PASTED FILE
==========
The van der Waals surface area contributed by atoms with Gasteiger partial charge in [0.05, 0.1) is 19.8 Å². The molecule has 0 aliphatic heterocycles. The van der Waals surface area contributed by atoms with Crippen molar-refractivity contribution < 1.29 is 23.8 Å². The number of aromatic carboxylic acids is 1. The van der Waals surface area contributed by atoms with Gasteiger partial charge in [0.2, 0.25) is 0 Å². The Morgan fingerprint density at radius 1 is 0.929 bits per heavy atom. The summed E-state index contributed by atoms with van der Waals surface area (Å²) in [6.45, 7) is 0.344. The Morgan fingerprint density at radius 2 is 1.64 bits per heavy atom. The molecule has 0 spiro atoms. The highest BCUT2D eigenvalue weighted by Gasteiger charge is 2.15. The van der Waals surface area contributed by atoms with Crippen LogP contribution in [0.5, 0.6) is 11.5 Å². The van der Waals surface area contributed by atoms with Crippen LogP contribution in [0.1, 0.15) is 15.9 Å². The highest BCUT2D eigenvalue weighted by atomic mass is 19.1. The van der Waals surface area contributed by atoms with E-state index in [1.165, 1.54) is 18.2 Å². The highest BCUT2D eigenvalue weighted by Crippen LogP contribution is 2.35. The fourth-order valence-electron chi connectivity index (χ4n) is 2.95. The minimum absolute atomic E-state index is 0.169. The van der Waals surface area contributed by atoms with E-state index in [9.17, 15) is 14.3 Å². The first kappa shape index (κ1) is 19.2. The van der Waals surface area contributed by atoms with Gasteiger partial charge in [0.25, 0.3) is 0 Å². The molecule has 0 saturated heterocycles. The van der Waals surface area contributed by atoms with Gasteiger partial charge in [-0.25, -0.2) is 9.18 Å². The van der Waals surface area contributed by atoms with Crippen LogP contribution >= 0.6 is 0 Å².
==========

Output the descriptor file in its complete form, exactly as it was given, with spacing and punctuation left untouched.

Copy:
The van der Waals surface area contributed by atoms with Gasteiger partial charge in [0.05, 0.1) is 19.8 Å². The molecule has 0 aliphatic heterocycles. The van der Waals surface area contributed by atoms with Crippen molar-refractivity contribution < 1.29 is 23.8 Å². The number of aromatic carboxylic acids is 1. The van der Waals surface area contributed by atoms with Gasteiger partial charge in [0.2, 0.25) is 0 Å². The Morgan fingerprint density at radius 1 is 0.929 bits per heavy atom. The summed E-state index contributed by atoms with van der Waals surface area (Å²) in [6.45, 7) is 0.344. The Morgan fingerprint density at radius 2 is 1.64 bits per heavy atom. The molecule has 0 spiro atoms. The highest BCUT2D eigenvalue weighted by Gasteiger charge is 2.15. The van der Waals surface area contributed by atoms with Crippen LogP contribution in [0.5, 0.6) is 11.5 Å². The van der Waals surface area contributed by atoms with Crippen LogP contribution in [0.1, 0.15) is 15.9 Å². The highest BCUT2D eigenvalue weighted by atomic mass is 19.1. The van der Waals surface area contributed by atoms with E-state index in [1.165, 1.54) is 18.2 Å². The highest BCUT2D eigenvalue weighted by Crippen LogP contribution is 2.35. The fourth-order valence-electron chi connectivity index (χ4n) is 2.95. The minimum absolute atomic E-state index is 0.169. The van der Waals surface area contributed by atoms with E-state index in [9.17, 15) is 14.3 Å². The first kappa shape index (κ1) is 19.2. The van der Waals surface area contributed by atoms with Gasteiger partial charge in [0.25, 0.3) is 0 Å². The molecule has 0 saturated heterocycles. The van der Waals surface area contributed by atoms with Gasteiger partial charge in [-0.25, -0.2) is 9.18 Å². The van der Waals surface area contributed by atoms with Crippen LogP contribution >= 0.6 is 0 Å².